Labor Unions in the Late 1800's Essay

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Labor Unions in the Late 1800's

Labor unions in the late 1800's set out to improve the lives of frequently abused workers. Volatile issues like the eight-hour workday, ridiculously low pay and unfair company town practices were often the fuses that lit explosive conflicts between unions and monopolistic industrialists. Some of the most violent and important conflicts of the time were the Haymarket Affair and the Pullman strike. Each set out to with similar goals and both ended with horrifying consequences. The movement for the eight-hour workday was one of the most violent struggles for laborers. Their struggle is defined by protests that were broken up by the police and the Pinkertons. The Pinkertons were a mercenary police group
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Many homes, meeting halls, and offices where outspoken supporters of the eight-hour movement lived and worked were raided without warrant. Oscar Neebe, Adolph Fisher, August Spies, Louis Lingg, Michael Schwab, Samuel Fielden, Carl Engel, and Albert Parsons were charged with the trumped up charge of accessory to murder for the riot. They were all brought to trial, even though many of the men were not even at Haymarket Square at the time of the melee.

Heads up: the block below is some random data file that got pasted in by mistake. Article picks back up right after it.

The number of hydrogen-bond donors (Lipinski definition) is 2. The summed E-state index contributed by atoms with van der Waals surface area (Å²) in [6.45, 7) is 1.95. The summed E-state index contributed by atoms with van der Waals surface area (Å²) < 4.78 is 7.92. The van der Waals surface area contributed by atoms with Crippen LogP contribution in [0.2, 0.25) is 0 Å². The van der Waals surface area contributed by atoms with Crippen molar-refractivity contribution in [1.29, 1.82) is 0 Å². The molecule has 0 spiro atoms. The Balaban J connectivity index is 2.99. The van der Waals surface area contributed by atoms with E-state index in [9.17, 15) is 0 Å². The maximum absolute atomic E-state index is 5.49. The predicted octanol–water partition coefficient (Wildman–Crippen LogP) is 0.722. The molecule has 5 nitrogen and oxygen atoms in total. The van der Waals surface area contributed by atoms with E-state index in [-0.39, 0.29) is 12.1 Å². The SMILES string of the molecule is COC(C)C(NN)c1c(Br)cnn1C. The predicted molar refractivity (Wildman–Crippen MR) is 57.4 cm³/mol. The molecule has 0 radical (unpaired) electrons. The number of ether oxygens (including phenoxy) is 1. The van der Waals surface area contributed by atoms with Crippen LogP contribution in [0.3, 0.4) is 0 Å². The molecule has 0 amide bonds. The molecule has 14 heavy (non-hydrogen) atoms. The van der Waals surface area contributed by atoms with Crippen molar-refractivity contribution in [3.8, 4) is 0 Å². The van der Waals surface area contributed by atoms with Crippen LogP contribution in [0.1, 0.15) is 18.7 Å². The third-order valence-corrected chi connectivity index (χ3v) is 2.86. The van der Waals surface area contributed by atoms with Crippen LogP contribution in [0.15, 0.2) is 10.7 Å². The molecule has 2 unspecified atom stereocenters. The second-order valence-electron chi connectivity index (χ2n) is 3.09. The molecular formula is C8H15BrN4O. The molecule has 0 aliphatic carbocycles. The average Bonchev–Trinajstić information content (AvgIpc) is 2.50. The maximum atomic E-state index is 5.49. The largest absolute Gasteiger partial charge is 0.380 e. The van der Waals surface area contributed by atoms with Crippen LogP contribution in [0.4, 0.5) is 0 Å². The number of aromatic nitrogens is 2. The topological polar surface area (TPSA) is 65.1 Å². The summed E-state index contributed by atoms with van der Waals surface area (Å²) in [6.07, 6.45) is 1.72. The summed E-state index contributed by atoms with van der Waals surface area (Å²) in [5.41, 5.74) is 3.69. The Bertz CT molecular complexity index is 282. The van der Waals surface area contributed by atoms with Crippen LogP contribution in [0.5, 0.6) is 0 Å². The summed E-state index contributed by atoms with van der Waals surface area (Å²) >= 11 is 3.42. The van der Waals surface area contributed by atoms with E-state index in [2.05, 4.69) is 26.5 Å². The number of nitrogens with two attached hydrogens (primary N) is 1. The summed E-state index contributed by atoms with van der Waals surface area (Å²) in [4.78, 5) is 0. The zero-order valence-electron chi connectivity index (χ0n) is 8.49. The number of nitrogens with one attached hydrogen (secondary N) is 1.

With a jury of twelve men found all of the defendants guilty. After an appeal to the Supreme Court, Spies, Parsons, Fischer and Engel were sentenced to hang. Neebe, Fielden and Schwab were given life sentences. Louis Lingg most likely would have served a life sentence as well, however, he committed suicide.
"[Pullman] is, in fact, philanthropy made practical; humanity, founded on business principles; sobriety, art music, clean living, refined homes, self-respecting independence of character without paternalism; a vindication of the theory that there is an economical value in beauty, and that the workingman is capable of appreciating and wisely using the highest ministries of art and beauty."
--Chicago Times, 10 January 1891
The Pullman Strike of 1894 was the first national strike in United States history. George Pullman of Pullman Rail Cars founded the town of Pullman as a place where his workers could live. A problem arose
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